Submission Number: 00058
Received: 1/12/2012 11:32:59 AM
Commenter: Deborah Newell
Agency: Federal Trade Commission
Initiative: Face Facts: A Forum on Facial Recognition Technology; Project No. P115406
Attachments: No Attachments
Ladies and Gentlemen:
I am strongly opposed to the use of electronic facial recognition technology, even in an open and public space.
I am disturbed by the pervasive and ever-growing intrusions into the private lives of ordinary citizens who are not suspected of any wrongdoing. It is true that one would not, by definition, have an expectation of privacy at a sports arena, in a shopping mall, or in a public park, for example, certainly not insofar as one's face will be on display within these venues for any and all to see--any and all within the range of the human eye. However, one's expectations of this non-privacy extend only so far as a normal human being going outdoors might expect to be seen, and recognized and greeted, by someone he or she knows. It does NOT encompass having one's nose, eye separation, and hairline (etc.) digitally measured and presented against a vast database of information which might then record where one was at any given point during the day, as well as who one might have associated with during that time.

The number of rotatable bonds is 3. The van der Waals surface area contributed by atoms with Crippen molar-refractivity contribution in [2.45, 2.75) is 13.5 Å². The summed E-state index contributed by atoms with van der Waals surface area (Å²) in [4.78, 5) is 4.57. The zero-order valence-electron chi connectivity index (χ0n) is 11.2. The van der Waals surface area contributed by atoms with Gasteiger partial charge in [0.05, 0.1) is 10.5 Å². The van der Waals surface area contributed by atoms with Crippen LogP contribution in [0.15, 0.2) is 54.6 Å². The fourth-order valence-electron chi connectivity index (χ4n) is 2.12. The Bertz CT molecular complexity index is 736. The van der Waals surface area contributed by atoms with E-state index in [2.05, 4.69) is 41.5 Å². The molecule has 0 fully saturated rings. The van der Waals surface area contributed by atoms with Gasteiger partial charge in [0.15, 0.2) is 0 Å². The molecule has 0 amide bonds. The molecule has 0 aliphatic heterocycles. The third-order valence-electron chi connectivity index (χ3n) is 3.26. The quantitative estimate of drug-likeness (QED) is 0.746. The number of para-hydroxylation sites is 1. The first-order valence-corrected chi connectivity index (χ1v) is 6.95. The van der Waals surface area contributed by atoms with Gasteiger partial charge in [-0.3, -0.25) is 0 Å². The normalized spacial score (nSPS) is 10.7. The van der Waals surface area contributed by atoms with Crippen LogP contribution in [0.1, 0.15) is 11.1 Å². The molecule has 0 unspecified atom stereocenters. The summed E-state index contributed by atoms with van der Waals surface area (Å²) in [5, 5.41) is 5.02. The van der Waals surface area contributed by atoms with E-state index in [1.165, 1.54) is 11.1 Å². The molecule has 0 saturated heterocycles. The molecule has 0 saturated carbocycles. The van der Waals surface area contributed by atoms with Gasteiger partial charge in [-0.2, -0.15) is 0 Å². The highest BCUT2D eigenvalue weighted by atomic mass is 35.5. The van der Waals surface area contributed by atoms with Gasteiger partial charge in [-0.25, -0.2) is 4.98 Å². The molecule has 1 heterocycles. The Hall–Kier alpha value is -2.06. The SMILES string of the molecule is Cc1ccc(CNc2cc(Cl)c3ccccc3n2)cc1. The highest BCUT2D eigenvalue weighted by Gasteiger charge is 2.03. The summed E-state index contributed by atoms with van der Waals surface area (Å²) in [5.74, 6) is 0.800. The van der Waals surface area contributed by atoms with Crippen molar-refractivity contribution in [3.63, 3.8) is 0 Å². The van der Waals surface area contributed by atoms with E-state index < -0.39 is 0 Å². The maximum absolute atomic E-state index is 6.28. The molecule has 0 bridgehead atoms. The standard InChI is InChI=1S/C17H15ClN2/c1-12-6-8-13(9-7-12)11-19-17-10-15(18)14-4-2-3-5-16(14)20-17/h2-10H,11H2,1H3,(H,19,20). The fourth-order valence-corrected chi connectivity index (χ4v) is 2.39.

The privacy-violating implications of using facial recognition technology far outweigh any positive effects it might offer, and to be truthful, I can't even think of any of those right now. Time and again, it has been shown--domestically and abroad--that old-fashioned detective work and intelligence gathering are what *work* when it comes to identifying a threat, tracking a suspect, and thwarting an incident.
Facial recognition technology is nothing short of stalking--and spying on--innocent citizens, plain and simple. As such, it is a shocking and blatant violation of Americans' rights under the Fourth Amendment to the Constitution of the United States.